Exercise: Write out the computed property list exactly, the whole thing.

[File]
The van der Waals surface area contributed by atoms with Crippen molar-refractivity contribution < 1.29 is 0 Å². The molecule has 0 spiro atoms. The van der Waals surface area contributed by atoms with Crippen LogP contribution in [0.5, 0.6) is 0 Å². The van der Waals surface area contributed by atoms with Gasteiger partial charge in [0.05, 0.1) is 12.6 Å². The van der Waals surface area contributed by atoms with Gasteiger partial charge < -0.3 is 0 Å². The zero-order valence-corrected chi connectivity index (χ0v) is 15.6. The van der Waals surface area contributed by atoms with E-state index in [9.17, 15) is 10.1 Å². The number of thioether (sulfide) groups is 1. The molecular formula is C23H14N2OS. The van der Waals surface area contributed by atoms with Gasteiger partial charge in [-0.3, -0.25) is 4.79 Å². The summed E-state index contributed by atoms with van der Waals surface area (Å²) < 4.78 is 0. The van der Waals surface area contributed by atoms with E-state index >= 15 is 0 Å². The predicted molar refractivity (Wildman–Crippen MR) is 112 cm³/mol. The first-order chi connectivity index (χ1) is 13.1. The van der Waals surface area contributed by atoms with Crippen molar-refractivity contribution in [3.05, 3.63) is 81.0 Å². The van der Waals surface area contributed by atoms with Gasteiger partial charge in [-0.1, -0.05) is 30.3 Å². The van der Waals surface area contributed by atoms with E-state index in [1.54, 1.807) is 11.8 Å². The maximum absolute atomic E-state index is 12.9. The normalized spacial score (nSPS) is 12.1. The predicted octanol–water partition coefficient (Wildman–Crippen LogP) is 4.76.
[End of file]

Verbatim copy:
The van der Waals surface area contributed by atoms with Crippen molar-refractivity contribution < 1.29 is 0 Å². The molecule has 0 spiro atoms. The van der Waals surface area contributed by atoms with Crippen LogP contribution in [0.5, 0.6) is 0 Å². The van der Waals surface area contributed by atoms with Gasteiger partial charge in [0.05, 0.1) is 12.6 Å². The van der Waals surface area contributed by atoms with Gasteiger partial charge < -0.3 is 0 Å². The zero-order valence-corrected chi connectivity index (χ0v) is 15.6. The van der Waals surface area contributed by atoms with E-state index in [9.17, 15) is 10.1 Å². The number of thioether (sulfide) groups is 1. The molecular formula is C23H14N2OS. The van der Waals surface area contributed by atoms with Gasteiger partial charge in [-0.3, -0.25) is 4.79 Å². The summed E-state index contributed by atoms with van der Waals surface area (Å²) < 4.78 is 0. The van der Waals surface area contributed by atoms with E-state index >= 15 is 0 Å². The predicted molar refractivity (Wildman–Crippen MR) is 112 cm³/mol. The first-order chi connectivity index (χ1) is 13.1. The van der Waals surface area contributed by atoms with Crippen molar-refractivity contribution in [3.05, 3.63) is 81.0 Å². The van der Waals surface area contributed by atoms with Gasteiger partial charge in [-0.1, -0.05) is 30.3 Å². The van der Waals surface area contributed by atoms with E-state index in [1.54, 1.807) is 11.8 Å². The maximum absolute atomic E-state index is 12.9. The normalized spacial score (nSPS) is 12.1. The predicted octanol–water partition coefficient (Wildman–Crippen LogP) is 4.76.